Archos unveils super-low-cost Power and Cobalt phones with focus on battery and design

Hardcore Android fans already know a number of low-key budget specialists are expected at the Consumer Electronics Show in Las Vegas, which will be one of only three or four occasions this year they’ll be making headlines and get maybe two or three minutes of relative fame.

Archos today follows up the full Diamond and Helium ranges of CES 2015, as well as the revamped Diamond S – 50 Cesium – 50e Helium trio of IFA 2015 with a couple of brand new Power and Cobalt duos.

The resulting quartet covers pretty much every little section of the low-cost smartphone market, from €50 to €150, hitting the old continent in the spring with overall unremarkable specs, but a few aces up each of their sleeves nonetheless.

Starting from the top, the Archos 55 Cobalt+ stands out with sheer size, full cobalt blue or dark grey paint jobs (both front and back), decent 2GB RAM count, a 13MP rear-facing camera with LED flash, and 4G LTE connectivity.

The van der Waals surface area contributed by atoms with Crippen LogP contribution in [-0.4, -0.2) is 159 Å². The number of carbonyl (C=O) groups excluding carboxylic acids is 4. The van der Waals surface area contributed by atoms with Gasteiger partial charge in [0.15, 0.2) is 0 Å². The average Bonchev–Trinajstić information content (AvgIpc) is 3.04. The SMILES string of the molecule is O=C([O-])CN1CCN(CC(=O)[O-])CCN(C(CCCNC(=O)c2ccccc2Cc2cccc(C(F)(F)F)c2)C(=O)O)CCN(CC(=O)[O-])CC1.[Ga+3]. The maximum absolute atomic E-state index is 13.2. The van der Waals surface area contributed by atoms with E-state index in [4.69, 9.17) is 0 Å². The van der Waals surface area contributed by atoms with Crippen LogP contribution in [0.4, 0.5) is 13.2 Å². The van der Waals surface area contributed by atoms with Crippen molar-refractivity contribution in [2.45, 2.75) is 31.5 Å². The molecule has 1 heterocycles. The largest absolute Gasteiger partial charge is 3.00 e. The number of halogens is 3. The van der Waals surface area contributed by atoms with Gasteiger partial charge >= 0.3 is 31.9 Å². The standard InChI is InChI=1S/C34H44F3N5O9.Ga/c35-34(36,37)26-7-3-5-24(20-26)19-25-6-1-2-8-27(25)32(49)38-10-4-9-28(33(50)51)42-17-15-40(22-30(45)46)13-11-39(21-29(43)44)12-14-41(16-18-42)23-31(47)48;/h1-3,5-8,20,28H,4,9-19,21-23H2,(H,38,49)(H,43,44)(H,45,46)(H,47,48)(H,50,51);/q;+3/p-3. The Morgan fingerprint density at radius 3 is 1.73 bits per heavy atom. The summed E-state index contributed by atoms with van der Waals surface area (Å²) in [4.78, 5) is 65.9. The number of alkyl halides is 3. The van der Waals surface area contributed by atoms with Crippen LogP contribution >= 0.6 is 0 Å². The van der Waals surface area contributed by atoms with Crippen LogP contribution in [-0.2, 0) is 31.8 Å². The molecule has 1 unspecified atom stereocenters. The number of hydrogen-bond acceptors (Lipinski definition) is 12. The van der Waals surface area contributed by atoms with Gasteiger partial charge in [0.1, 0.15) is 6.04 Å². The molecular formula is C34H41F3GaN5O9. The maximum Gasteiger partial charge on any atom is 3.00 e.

The €100 50 Cobalt is obviously smaller, plus less of a multitasking and photography virtuoso, settling for 1 gig of memory, an 8MP main cam, as well as 8 instead of 16GB expandable storage. On the bright side, the 5-incher is LTE-capable, just like its big brother, and it packs the same quad-core MediaTek MT6535P processor.

Meanwhile, the Archos 50 Power is priced at a slightly steeper €130, and it easily justifies the premium by accommodating a massive 4,000 mAh juicer, 2GB RAM, 16GB ROM, 13MP rear snapper, and quad MTK6735 chip. Its downsides? The somewhat blander design, and more importantly, 3G network speed ceiling.

The humblest, tiniest, ugliest fellow of the bunch, the 40 Power, promises up to two days of battery life despite carrying a seemingly paltry 1,900 mAh cell, running Android 5.1 Lollipop out the box, exactly like its siblings and cousins. Not too shabby, Archos, now if you’d only up the distribution and marketing ante also.

Source: Archos

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Adrian Diaconescu
Adrian has had an insatiable passion for writing since he was in school and found himself writing philosophical essays about the meaning of life and the differences between light and dark beer. Later, he realized this was pretty much his only marketable skill, so he first created a personal blog (in Romanian) and then discovered his true calling, which is writing about all things tech (in English).